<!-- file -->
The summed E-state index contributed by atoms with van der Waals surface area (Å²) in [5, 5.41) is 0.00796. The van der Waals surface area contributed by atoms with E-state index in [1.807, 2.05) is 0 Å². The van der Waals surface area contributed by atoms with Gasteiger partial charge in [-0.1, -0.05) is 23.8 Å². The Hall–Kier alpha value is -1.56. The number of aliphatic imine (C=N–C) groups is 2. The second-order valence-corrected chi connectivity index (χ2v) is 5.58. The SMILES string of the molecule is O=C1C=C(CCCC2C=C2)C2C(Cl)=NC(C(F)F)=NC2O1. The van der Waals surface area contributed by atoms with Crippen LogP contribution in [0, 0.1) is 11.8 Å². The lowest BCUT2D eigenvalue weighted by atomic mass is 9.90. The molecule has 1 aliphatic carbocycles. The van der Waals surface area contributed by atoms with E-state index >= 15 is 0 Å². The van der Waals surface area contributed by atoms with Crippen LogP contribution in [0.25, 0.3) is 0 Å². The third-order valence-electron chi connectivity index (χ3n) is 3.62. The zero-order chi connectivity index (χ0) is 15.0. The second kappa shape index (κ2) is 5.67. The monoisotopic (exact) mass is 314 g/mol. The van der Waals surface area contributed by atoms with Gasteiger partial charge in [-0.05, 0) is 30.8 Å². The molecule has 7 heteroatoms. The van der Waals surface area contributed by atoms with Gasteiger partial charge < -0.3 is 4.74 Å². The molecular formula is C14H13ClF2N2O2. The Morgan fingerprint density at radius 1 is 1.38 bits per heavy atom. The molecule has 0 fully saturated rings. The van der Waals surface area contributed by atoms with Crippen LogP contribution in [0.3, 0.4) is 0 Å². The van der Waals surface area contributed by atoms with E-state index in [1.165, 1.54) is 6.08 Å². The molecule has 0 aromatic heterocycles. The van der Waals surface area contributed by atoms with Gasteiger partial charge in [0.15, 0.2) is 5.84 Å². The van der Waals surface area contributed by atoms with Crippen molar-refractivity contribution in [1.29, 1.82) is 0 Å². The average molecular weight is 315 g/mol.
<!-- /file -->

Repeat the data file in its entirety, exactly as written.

The summed E-state index contributed by atoms with van der Waals surface area (Å²) in [5, 5.41) is 0.00796. The van der Waals surface area contributed by atoms with E-state index in [1.807, 2.05) is 0 Å². The van der Waals surface area contributed by atoms with Gasteiger partial charge in [-0.1, -0.05) is 23.8 Å². The Hall–Kier alpha value is -1.56. The number of aliphatic imine (C=N–C) groups is 2. The second-order valence-corrected chi connectivity index (χ2v) is 5.58. The SMILES string of the molecule is O=C1C=C(CCCC2C=C2)C2C(Cl)=NC(C(F)F)=NC2O1. The van der Waals surface area contributed by atoms with Crippen LogP contribution in [0, 0.1) is 11.8 Å². The lowest BCUT2D eigenvalue weighted by atomic mass is 9.90. The molecule has 1 aliphatic carbocycles. The van der Waals surface area contributed by atoms with E-state index >= 15 is 0 Å². The van der Waals surface area contributed by atoms with Crippen LogP contribution in [0.25, 0.3) is 0 Å². The third-order valence-electron chi connectivity index (χ3n) is 3.62. The zero-order chi connectivity index (χ0) is 15.0. The second kappa shape index (κ2) is 5.67. The monoisotopic (exact) mass is 314 g/mol. The van der Waals surface area contributed by atoms with Gasteiger partial charge in [-0.05, 0) is 30.8 Å². The molecule has 7 heteroatoms. The van der Waals surface area contributed by atoms with Gasteiger partial charge < -0.3 is 4.74 Å². The molecular formula is C14H13ClF2N2O2. The Morgan fingerprint density at radius 1 is 1.38 bits per heavy atom. The molecule has 0 fully saturated rings. The van der Waals surface area contributed by atoms with Crippen LogP contribution in [0.3, 0.4) is 0 Å². The van der Waals surface area contributed by atoms with E-state index in [1.165, 1.54) is 6.08 Å². The molecule has 0 aromatic heterocycles. The van der Waals surface area contributed by atoms with Gasteiger partial charge in [0.15, 0.2) is 5.84 Å². The van der Waals surface area contributed by atoms with Crippen molar-refractivity contribution in [1.29, 1.82) is 0 Å². The average molecular weight is 315 g/mol.